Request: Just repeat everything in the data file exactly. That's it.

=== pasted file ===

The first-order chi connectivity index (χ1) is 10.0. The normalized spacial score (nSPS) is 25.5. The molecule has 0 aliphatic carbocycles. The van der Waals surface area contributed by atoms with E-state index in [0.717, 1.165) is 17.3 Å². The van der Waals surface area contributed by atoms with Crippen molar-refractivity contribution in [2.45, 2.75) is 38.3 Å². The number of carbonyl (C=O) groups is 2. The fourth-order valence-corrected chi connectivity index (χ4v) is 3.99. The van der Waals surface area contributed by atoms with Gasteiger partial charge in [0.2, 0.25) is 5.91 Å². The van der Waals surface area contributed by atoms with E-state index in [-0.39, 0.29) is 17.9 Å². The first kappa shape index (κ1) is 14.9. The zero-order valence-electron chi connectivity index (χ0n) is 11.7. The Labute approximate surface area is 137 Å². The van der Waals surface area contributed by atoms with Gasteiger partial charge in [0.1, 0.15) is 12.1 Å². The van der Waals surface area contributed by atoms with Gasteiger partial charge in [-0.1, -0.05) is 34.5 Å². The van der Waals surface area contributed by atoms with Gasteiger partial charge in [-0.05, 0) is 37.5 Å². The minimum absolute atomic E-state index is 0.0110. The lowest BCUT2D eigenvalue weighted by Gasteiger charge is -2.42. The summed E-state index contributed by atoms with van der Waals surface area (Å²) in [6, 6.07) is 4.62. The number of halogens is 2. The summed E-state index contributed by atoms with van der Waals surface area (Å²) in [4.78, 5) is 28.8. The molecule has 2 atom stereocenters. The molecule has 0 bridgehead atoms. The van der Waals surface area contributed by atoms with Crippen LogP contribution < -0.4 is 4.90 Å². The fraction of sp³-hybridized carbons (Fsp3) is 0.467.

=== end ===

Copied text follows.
The first-order chi connectivity index (χ1) is 10.0. The normalized spacial score (nSPS) is 25.5. The molecule has 0 aliphatic carbocycles. The van der Waals surface area contributed by atoms with E-state index in [0.717, 1.165) is 17.3 Å². The van der Waals surface area contributed by atoms with Crippen molar-refractivity contribution in [2.45, 2.75) is 38.3 Å². The number of carbonyl (C=O) groups is 2. The fourth-order valence-corrected chi connectivity index (χ4v) is 3.99. The van der Waals surface area contributed by atoms with Gasteiger partial charge in [0.2, 0.25) is 5.91 Å². The van der Waals surface area contributed by atoms with E-state index in [-0.39, 0.29) is 17.9 Å². The first kappa shape index (κ1) is 14.9. The zero-order valence-electron chi connectivity index (χ0n) is 11.7. The Labute approximate surface area is 137 Å². The van der Waals surface area contributed by atoms with Gasteiger partial charge in [0.1, 0.15) is 12.1 Å². The van der Waals surface area contributed by atoms with Gasteiger partial charge in [-0.1, -0.05) is 34.5 Å². The van der Waals surface area contributed by atoms with Gasteiger partial charge in [-0.05, 0) is 37.5 Å². The minimum absolute atomic E-state index is 0.0110. The lowest BCUT2D eigenvalue weighted by Gasteiger charge is -2.42. The summed E-state index contributed by atoms with van der Waals surface area (Å²) in [6, 6.07) is 4.62. The number of halogens is 2. The summed E-state index contributed by atoms with van der Waals surface area (Å²) in [4.78, 5) is 28.8. The molecule has 2 atom stereocenters. The molecule has 0 bridgehead atoms. The van der Waals surface area contributed by atoms with Crippen LogP contribution < -0.4 is 4.90 Å². The fraction of sp³-hybridized carbons (Fsp3) is 0.467.